It#039;s (still) an insult

Thursday, Feb. 5 was a fateful day: JuicyCampus bit the dust. Founder and CEO Matt Ivester explained in his blog that there simply isn’t enough revenue to maintain the site. All that banter about privacy and freedom of speech has been resolved by mundane cash flow issues-an anti-climactic win for groups like “Students Against JuicyCampus” that permeated Facebook. And all seemed lost, too, for purveyors of college rumor and the tasteless critics of our classmates. Where, now, would they rant? Whom would they embarrass? Even so, I can’t deny feeling contentment over the site’s closure, and over the loss of catty exchanges. Perhaps people will stop hiding behind the Internet and grow up. But wait: it’s already been replaced.

Another college gossip source sprang up the very same day; the Juicy URL now even transfers to it directly. The new College Anonymous Confession Board ( claims to succeed where Juicy failed by being “devoted to promoting actual discussion, not provoking salacious posts or personal attacks,” according to their Feb. 5 press release. And that’s why this ambitious new site is going to fail.

The allure of JuicyCampus was its complete anonymity-or at least, the image of it. Despite the ability to trace IP addresses, and therefore, the computer from which posters did the deed, Juicers got a high from messing with people-with no apparent consequences. No one had to own up to their comments. No responsibility required. You could decry Emerson’s pretentiousness or reveal the sexual acts of your roommate under the cover of Internet privacy and free speech. This new “confession board,” while operating under the same premise, requires logging in with a valid college e-mail address. Once you register, you must log in to post, even though the actual posts have no identity attached to them. As ACB gets started, it’s allowing people to post without registering, but soon that will phase out. Everyone will need a log-in. And that’s not even the half of it.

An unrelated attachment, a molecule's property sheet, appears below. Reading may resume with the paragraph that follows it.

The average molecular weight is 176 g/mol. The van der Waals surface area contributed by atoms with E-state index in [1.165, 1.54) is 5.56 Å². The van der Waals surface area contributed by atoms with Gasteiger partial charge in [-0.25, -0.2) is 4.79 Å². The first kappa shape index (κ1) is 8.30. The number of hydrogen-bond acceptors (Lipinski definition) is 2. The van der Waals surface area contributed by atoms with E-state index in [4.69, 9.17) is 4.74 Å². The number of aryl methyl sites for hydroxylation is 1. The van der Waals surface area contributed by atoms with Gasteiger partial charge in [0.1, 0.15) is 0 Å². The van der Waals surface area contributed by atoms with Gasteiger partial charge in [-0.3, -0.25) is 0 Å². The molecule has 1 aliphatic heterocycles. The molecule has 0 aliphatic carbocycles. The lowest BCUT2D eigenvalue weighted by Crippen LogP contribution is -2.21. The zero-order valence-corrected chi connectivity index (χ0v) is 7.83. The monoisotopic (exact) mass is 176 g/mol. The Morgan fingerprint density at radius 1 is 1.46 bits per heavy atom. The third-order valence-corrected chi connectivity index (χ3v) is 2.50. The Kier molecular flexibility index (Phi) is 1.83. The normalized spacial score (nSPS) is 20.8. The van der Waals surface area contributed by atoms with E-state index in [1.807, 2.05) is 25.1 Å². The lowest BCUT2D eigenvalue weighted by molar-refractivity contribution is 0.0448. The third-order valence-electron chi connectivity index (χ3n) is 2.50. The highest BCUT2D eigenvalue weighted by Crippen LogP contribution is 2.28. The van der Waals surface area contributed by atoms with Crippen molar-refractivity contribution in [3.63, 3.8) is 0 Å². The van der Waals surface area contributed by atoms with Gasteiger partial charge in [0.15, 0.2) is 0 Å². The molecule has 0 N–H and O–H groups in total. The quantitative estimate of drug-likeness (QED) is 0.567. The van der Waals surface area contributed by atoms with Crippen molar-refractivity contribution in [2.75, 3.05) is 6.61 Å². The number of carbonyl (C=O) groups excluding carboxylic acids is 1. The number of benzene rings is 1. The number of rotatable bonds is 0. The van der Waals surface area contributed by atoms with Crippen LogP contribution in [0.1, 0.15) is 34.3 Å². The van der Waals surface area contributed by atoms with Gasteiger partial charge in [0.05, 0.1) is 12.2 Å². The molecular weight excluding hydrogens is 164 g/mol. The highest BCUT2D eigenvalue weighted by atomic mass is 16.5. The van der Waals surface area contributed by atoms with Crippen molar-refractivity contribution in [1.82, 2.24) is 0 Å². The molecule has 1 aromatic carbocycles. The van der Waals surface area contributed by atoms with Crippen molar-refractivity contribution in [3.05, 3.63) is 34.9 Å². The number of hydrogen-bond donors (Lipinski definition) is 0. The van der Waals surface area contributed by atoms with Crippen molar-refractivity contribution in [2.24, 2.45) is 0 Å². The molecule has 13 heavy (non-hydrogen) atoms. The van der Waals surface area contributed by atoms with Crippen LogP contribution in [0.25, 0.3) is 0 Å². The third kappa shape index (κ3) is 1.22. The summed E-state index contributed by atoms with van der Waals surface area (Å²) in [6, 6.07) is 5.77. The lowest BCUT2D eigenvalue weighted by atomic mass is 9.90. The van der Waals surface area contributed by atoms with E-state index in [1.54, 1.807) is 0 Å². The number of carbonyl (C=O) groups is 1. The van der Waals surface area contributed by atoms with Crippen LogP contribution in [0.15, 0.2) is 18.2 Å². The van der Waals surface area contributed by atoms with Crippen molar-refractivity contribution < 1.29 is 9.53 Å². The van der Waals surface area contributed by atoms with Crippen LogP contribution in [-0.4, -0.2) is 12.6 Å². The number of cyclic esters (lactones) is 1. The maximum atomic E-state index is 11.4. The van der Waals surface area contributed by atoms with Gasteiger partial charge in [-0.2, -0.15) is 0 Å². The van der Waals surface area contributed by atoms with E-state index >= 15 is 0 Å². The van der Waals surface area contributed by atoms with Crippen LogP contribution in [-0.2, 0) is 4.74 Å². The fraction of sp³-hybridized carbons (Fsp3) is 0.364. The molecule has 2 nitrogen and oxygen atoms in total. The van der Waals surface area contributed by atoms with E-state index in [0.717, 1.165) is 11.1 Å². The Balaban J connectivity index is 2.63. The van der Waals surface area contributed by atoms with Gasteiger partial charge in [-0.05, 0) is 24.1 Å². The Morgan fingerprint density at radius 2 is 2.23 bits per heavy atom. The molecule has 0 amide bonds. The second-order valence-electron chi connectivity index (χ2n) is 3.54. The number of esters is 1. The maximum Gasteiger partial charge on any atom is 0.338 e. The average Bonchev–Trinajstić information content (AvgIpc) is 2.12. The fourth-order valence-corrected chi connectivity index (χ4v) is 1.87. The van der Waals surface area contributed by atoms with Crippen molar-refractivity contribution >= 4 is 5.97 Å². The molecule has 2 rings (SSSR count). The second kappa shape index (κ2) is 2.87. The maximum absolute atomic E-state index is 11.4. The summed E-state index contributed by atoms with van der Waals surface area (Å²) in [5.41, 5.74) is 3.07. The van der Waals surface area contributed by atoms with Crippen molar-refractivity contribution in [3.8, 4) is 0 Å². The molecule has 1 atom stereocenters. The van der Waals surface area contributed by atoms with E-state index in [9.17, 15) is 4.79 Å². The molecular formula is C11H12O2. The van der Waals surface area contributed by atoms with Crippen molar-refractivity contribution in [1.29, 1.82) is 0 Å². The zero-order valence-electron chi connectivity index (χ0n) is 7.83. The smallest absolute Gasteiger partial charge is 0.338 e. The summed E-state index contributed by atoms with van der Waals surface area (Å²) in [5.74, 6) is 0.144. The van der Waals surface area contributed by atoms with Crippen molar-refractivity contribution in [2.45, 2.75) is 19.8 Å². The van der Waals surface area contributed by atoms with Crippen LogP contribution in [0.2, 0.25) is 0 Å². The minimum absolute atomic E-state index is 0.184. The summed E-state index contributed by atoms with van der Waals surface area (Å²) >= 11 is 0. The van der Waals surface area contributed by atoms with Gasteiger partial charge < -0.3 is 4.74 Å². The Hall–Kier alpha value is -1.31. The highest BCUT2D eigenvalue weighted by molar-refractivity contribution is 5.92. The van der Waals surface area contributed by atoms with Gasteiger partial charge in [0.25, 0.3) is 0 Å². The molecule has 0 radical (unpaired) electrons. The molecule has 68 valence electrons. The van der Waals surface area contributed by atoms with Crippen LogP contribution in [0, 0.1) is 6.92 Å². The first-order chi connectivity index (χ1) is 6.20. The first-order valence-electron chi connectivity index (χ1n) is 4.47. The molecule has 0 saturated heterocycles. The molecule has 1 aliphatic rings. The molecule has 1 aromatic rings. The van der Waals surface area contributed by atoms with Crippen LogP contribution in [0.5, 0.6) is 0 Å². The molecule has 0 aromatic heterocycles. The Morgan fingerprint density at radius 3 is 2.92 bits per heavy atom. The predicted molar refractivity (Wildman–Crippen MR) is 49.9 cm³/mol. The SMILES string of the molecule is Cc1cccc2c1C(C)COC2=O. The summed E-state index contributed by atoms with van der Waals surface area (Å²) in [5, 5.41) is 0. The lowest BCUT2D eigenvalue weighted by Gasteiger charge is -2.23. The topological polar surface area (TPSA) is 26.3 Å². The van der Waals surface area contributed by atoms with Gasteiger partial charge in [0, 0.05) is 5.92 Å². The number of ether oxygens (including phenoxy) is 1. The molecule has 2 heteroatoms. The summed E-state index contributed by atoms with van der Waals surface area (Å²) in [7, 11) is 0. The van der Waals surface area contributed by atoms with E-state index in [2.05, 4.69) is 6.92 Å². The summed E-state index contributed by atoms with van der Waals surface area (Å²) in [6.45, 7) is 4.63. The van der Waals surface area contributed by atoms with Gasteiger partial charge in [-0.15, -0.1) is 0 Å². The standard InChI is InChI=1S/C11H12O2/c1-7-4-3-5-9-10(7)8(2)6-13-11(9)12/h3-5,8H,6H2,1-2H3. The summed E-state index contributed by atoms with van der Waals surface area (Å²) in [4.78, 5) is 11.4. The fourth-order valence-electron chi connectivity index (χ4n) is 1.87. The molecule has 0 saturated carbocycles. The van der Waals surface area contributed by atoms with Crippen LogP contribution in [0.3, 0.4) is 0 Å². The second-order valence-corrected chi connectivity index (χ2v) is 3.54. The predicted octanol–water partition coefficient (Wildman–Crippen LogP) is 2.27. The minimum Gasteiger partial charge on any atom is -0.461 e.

There are new features unveiling as ACB aims to thrive in its competitor’s wake. One such is the “Crush List.” Basically, this allows users to contact, via private messaging, anyone else on the board. The catch? Doing so reveals your identity and completely negates that whole anonymity thing. It’s true this can be moderated-you can have your name given if the person receiving the message agrees to reveal theirs-but it won’t be long until this cover is blown. Sooner or later, a disagreement between two people could become hyper-heated outside of the forum-which not only seems counter-intuitive, but potentially dangerous.

And then there’s freedom of speech. At the least, JuicyCampus was an impetus for discussion. As racial, derogatory and libelous remarks were posted, they put into question how far this freedom should go. ACB, however, is self-moderated, meaning any registered user can flag a post as offensive and have site administrators take it down. So the roommate I wanted to rant about? Well, she just removed that post. And the pretentious Emersonians? Well, they took down their post as well. All it takes is a few zealots who get offended by everything (which puts into question why they’d visit ACB in the first place) and no more posts are left. Even though, as the founder Peter Frank claims, you can make an appeal for a banned post to reappear, this system of checks is overbalanced toward deletion.

But the main reason CollegeACB will, as one anonymous poster puts it, “fizzle and die faster than [a] flaming kitten thrown in ice water,” is because unlike Juicy, it’s asking users to take responsibility for what they say. Frank is aiming for a “higher level of discourse” where your e-mail can be traced, your account can be contacted by other users and your hate-speech can be deleted by others-the opposite of JuicyCampus’ uniquely popular attributes. If only people had the guts to claim ownership to insults, the world would be too mature for all this.

So while the new Juicy might endear others with its attempt at civility (though it is still gossip-oriented), it’s a guaranteed failure. Because for the type of people who post on such sites-those with nothing better to do than defame others-responsibility is the last thing they want with their gossip.

iElizabeth Pashley is a sophomore writing, literature and publishing major and assistant opinion editor of /iThe Beacon.